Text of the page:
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Scotland employment and wages growing slower than rest of UK since 2014

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There has been slower growth in employment and earning levels in Scotland since 2014 according to a new report from The Institute of Fiscal Studies (IFS).

Average monthly earnings grew by just 1.5% in Scotland between 2015 and 2022 compared with almost 5% in the rest of the UK (excluding London).

Meanwhile, employment is roughly 1% lower in Scotland than the rest of the UK at 74.7% versus 75.5%. 


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The employment rate has dropped by 3% in these areas since 2013, while in the rest of Scotland it increased by 2%.

The report suggested this deterioration was driven by a decline in employment and earnings in the oil, gas and related sectors – high-paying sectors concentrated in these areas of Scotland.

Marek Zemanik, senior public policy adviser at the CIPD in Scotland and Northern Ireland, said the government needs to redirect oil and gas workers to the renewable energy industry.

Speaking to HR magazine, he said: “The IFS report provides further evidence that the sharp decline in the oil and gas sector in 2014 is something that continues to have an impact in the north east and Scotland as a whole. 

“The transition to net zero provides an unprecedented opportunity to use Scotland’s strengths and ensure it leads to a boost in fair work. 

“Our skills system in particular needs rapid change in order to ensure the offshore energy sector has the skills and expertise needed to continue to thrive.”  

Oil and gas businesses who invest in training and upskilling will create higher job quality and a more agile business, according to Paul Devoy, chief executive of Investors in People.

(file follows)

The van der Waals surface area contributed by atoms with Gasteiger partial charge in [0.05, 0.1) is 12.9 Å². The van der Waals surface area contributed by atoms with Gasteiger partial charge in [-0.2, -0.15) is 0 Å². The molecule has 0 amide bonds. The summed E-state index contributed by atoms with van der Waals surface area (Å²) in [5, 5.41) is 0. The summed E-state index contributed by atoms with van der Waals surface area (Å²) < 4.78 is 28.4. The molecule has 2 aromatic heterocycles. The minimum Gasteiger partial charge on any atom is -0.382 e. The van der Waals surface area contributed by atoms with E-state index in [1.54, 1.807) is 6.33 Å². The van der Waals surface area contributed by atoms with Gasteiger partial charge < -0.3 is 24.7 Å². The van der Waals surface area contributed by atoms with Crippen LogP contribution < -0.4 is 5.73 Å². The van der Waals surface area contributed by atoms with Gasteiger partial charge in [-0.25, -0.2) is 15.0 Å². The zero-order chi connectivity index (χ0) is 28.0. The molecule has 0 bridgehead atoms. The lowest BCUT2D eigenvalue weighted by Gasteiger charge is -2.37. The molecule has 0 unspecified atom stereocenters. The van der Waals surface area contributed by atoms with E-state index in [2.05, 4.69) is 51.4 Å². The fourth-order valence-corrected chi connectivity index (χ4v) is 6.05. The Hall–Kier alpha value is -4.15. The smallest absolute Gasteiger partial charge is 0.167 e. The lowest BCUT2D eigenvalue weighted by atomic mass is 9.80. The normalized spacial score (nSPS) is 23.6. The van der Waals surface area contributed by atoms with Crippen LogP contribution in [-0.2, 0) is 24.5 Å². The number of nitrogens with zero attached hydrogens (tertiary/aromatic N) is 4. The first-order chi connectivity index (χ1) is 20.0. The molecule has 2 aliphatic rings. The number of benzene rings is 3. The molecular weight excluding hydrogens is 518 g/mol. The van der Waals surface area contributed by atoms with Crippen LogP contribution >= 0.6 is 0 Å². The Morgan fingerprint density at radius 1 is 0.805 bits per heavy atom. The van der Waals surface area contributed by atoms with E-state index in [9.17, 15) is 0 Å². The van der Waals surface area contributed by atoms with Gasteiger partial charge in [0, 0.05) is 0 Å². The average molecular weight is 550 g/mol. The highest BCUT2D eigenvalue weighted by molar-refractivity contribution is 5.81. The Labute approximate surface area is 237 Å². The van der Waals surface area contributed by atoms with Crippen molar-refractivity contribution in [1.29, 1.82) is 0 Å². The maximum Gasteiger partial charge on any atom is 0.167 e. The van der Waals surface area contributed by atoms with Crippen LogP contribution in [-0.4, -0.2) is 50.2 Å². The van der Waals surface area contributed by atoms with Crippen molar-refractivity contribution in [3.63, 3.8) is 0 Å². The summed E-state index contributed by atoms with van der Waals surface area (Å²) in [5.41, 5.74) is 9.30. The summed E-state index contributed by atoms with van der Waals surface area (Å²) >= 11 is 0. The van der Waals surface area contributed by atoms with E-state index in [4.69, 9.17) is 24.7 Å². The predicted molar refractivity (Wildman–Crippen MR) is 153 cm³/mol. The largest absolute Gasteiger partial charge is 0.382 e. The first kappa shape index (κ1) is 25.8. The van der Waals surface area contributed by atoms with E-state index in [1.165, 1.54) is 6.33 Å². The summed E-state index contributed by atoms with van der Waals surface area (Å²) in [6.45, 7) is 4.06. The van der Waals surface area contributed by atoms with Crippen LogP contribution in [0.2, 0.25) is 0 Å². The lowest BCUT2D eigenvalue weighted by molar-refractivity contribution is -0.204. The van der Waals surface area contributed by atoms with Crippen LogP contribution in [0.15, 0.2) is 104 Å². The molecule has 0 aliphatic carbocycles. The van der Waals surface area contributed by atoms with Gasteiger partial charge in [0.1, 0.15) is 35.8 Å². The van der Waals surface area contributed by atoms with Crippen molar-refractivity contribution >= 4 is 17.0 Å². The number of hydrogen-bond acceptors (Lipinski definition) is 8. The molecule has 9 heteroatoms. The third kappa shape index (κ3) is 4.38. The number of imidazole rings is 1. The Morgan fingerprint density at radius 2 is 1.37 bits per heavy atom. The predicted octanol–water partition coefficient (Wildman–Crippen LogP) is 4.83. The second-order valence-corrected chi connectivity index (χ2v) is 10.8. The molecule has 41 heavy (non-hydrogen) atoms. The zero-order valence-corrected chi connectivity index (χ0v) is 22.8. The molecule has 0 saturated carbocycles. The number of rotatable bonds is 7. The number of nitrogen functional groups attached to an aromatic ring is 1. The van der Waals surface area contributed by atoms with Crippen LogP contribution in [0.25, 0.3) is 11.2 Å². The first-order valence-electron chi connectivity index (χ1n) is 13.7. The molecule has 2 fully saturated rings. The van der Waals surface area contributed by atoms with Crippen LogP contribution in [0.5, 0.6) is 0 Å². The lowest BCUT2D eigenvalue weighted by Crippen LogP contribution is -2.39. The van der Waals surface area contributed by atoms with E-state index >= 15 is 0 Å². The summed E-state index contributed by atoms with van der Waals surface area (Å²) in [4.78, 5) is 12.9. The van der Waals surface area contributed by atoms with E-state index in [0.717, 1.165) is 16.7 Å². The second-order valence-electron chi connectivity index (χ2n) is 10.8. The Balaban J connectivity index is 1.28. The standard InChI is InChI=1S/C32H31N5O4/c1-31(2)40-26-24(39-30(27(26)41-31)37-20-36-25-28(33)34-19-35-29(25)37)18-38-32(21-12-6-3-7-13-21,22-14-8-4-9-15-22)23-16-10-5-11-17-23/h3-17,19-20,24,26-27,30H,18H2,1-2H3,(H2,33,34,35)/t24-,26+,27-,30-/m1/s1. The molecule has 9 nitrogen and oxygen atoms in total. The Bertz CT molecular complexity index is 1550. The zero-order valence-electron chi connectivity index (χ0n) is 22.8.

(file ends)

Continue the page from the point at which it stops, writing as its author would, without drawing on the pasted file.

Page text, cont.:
Speaking to HR magazine, he said: “As industries go through cycles and declines, the key thing is that people have transferable skills so the businesses can evolve and employees are not dependent on one sector.

“Ensuring that you are investing in skills and training for employees is the right thing for both individuals and businesses.”

David Phillips, an associate director at the Institute for Fiscal Studies, said the complex regional patterns will create dilemmas for policy makers on how to use their limited funds.

He said: “‘On the one hand, it is likely to face political pressure to provide additional support to the North of Scotland to help make up for reductions in employment and earnings associated with the decline in the oil and gas industry. 

“Moreover, it will want to keep the – often highly skilled and highly paid – workers from these sectors in Scotland, not least given the outsized contribution their earnings make to supporting local economies and devolved tax revenues.”

However, Phillips said central and south western Scotland still have the lowest earnings and also require funding.

He added: “This may suggest focusing general support for skills, employability and economic development on the traditionally struggling areas of Scotland, but providing targeted interventions to help workers in the oil, gas and other sectors to take up other opportunities in Scotland (for instance, related to the green energy transition).”

Zemanik said the government needs to focus on improving job quality. 

One in 10 employees in Scotland (over 200,000 people) have said their work does not give them a stable or predictable income, according to a separate IPPR study.

He said: “The Scottish government needs to boost its support for apprenticeships and other vocational pathways, improve the lifelong learning offer and strive for a more flexible Scottish skills system that meets labour market demand.

“There are concerning gaps in fair work in Scotland – be it around job security, flexible working or employee voice. 

“Investing in job quality should be a priority for businesses as an increasing amount of evidence shows that it can boost productivity, recruitment and retention, while supporting employees to live healthier and happier lives.”

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